Do you exercise more or less when you work from home?

A return to the office could be affecting your weekly exercise frequency – and it might even be good for you

Woman prepared for yoga class
(Image credit: Getty Images)

The pandemic completely transformed how people work over the last year and now as the world reopens, routines and habits will change...again. Some of you may still be working from home while others are heading back to the office, and logic dictates that the more time you have at home, the more time you have to exercise. 

However, a new study from RunRepeat (opens in new tab) says otherwise. According to the study, which polled almost 2,500 remote workers who have since gone back to the office, people are actually exercising more if they commute to work. Nearly 60% of non-exercisers have begun exercising two to three times per week now they are back in the office. 

It’s not clear why: perhaps going into work has you nearer to a gym, and it feels good to finally make use of your pair of best cross training shoes. Or it could just be down to re-establishing a regular routine, and exercise is a part of that.

Cycling to work

(Image credit: Getty Images)

The researchers also revealed that people who worked out up to twice a week have increased their exercise frequency by a huge 125.93%. Workers who exercised up to three times a week have increased how many times they exercise by 38.57%. It seems if you’re working out two to three times a week already, a regular office routine is a net positive. 

However, not everybody found the return to work had a positive effect on their exercise habits. In fact those who exercised more than four times a week while working remotely actually experienced a 14% decrease in exercise frequency.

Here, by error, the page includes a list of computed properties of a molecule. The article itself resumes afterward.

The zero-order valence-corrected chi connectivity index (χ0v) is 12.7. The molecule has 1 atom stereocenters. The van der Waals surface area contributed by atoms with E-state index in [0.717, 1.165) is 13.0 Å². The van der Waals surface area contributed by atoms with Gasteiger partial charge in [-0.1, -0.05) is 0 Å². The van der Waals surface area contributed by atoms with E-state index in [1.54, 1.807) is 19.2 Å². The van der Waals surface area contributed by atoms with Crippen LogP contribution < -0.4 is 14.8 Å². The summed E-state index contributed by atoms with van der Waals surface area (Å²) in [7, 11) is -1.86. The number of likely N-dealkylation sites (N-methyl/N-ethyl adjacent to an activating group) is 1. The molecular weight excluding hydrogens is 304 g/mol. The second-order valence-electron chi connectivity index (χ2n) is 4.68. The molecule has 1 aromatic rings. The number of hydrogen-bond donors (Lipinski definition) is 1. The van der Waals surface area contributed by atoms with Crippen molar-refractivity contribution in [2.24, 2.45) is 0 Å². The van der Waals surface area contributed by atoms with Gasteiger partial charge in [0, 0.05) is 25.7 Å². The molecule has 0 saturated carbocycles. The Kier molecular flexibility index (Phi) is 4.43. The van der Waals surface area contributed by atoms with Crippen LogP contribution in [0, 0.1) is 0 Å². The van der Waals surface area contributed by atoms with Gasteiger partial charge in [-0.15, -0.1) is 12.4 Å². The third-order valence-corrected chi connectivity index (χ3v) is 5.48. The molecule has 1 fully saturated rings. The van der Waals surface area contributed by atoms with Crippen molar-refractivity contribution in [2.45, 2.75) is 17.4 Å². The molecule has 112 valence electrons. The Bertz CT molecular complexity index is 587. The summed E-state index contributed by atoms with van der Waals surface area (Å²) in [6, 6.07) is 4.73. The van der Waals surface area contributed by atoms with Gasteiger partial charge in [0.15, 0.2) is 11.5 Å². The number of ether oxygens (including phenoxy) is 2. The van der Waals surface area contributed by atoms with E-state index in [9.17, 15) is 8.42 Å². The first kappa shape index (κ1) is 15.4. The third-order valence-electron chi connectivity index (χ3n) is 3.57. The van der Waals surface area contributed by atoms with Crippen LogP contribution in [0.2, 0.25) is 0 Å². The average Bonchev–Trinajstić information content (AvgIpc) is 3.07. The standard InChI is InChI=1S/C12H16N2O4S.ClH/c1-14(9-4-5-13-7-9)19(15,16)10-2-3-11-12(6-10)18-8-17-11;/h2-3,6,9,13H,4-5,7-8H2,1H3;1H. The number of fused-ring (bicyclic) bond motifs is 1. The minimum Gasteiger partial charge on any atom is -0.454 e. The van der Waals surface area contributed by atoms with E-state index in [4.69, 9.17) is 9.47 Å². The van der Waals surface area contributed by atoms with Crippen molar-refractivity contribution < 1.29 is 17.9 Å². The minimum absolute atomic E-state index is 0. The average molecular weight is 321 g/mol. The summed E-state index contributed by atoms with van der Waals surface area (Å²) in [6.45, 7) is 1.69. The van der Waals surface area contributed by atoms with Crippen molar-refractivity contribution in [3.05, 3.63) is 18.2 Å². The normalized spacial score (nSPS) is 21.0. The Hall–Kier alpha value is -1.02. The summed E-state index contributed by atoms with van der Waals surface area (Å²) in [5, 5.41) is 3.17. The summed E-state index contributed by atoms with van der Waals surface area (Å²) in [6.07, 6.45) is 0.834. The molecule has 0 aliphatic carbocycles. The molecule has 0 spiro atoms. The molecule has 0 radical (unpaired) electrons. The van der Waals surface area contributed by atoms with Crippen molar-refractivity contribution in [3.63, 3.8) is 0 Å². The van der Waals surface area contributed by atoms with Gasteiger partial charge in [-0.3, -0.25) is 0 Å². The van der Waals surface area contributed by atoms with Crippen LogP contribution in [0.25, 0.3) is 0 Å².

If you’re already slipping on some of the best running shoes for men or best running shoes for women, four or more times a week, going to work might disrupt your routine or hamper your progress a little. But a lot of the findings depend on what kind of job people work, how far they travel or the sociability of their hours. 

 The benefits of a cardio commute

Some people are able to find a gym near their office and fit more activity into the week than they may otherwise have been able to. However, if you don’t have a gym nearby, one easy way of getting in daily exercise despite office commitments is to cardio commute. 

A 2020 study published in The Lancet (opens in new tab) found a positive link between those who cycle to work and their risk of cardiovascular disease - they had a 24% reduced rate of dying from cardiovascular disease. 

Cycling to work with your laptop case might not appeal to you but walking to work or the train station is another great way of exercising on an office day. Find out 6 reasons why walking is a great workout

Jessica is Staff Writer at Fit&Well. Her career in journalism began in local news and she holds a Masters in journalism. Jessica has previously written for Runners World, penning news and features on fitness, sportswear and nutrition. 


When she isn't writing up news and features for Fit&Well covering topics ranging from muscle building, to yoga, to female health and so on, she will be outdoors somewhere, testing out the latest fitness equipment and accessories to help others find top products for their own fitness journeys. Her testing pairs up nicely with her love for running. She recently branched out to running 10Ks and is trying to improve her time before moving on to larger races. Jessica also enjoys building on her strength in the gym and is a believer in health and wellness beginning in the kitchen. She shares all of this on her running Instagram account @jessrunshere which she uses for accountability and for connecting with like-minded fitness lovers.